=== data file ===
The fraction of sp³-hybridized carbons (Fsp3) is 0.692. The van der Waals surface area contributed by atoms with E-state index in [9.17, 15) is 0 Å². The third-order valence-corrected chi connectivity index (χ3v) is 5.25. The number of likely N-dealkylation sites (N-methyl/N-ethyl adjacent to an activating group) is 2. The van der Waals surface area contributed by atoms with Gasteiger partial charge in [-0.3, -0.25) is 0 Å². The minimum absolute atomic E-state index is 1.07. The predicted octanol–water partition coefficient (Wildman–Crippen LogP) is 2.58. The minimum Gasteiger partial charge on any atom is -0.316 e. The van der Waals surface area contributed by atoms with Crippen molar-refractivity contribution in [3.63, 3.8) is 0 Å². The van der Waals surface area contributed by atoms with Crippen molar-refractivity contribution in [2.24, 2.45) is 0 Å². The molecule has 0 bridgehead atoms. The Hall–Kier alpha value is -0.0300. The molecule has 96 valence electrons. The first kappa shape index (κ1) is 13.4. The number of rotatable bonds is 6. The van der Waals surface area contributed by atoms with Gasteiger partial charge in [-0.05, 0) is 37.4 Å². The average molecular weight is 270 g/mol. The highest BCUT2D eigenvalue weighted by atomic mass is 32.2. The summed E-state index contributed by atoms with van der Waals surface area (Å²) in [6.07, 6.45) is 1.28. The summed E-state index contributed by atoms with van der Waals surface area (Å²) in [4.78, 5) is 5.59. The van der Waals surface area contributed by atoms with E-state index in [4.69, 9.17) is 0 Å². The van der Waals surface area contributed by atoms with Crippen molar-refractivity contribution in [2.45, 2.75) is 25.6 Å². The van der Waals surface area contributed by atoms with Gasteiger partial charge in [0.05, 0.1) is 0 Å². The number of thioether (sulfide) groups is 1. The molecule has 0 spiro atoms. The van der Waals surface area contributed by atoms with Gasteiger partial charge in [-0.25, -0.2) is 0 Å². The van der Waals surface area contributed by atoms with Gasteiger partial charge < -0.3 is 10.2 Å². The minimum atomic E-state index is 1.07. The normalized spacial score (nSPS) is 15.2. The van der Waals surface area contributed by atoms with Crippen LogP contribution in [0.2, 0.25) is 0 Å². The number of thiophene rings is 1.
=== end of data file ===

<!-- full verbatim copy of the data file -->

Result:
The fraction of sp³-hybridized carbons (Fsp3) is 0.692. The van der Waals surface area contributed by atoms with E-state index in [9.17, 15) is 0 Å². The third-order valence-corrected chi connectivity index (χ3v) is 5.25. The number of likely N-dealkylation sites (N-methyl/N-ethyl adjacent to an activating group) is 2. The van der Waals surface area contributed by atoms with Gasteiger partial charge in [-0.3, -0.25) is 0 Å². The minimum absolute atomic E-state index is 1.07. The predicted octanol–water partition coefficient (Wildman–Crippen LogP) is 2.58. The minimum Gasteiger partial charge on any atom is -0.316 e. The van der Waals surface area contributed by atoms with Crippen molar-refractivity contribution in [3.63, 3.8) is 0 Å². The van der Waals surface area contributed by atoms with Crippen molar-refractivity contribution in [2.24, 2.45) is 0 Å². The molecule has 0 bridgehead atoms. The Hall–Kier alpha value is -0.0300. The molecule has 96 valence electrons. The first kappa shape index (κ1) is 13.4. The number of rotatable bonds is 6. The van der Waals surface area contributed by atoms with Gasteiger partial charge in [-0.05, 0) is 37.4 Å². The average molecular weight is 270 g/mol. The highest BCUT2D eigenvalue weighted by atomic mass is 32.2. The summed E-state index contributed by atoms with van der Waals surface area (Å²) in [6.07, 6.45) is 1.28. The summed E-state index contributed by atoms with van der Waals surface area (Å²) in [4.78, 5) is 5.59. The van der Waals surface area contributed by atoms with E-state index in [4.69, 9.17) is 0 Å². The van der Waals surface area contributed by atoms with Crippen molar-refractivity contribution in [2.45, 2.75) is 25.6 Å². The van der Waals surface area contributed by atoms with Gasteiger partial charge in [0.05, 0.1) is 0 Å². The number of thioether (sulfide) groups is 1. The molecule has 0 spiro atoms. The van der Waals surface area contributed by atoms with Gasteiger partial charge in [-0.25, -0.2) is 0 Å². The van der Waals surface area contributed by atoms with Gasteiger partial charge < -0.3 is 10.2 Å². The minimum atomic E-state index is 1.07. The normalized spacial score (nSPS) is 15.2. The van der Waals surface area contributed by atoms with Crippen LogP contribution in [0.2, 0.25) is 0 Å². The number of thiophene rings is 1.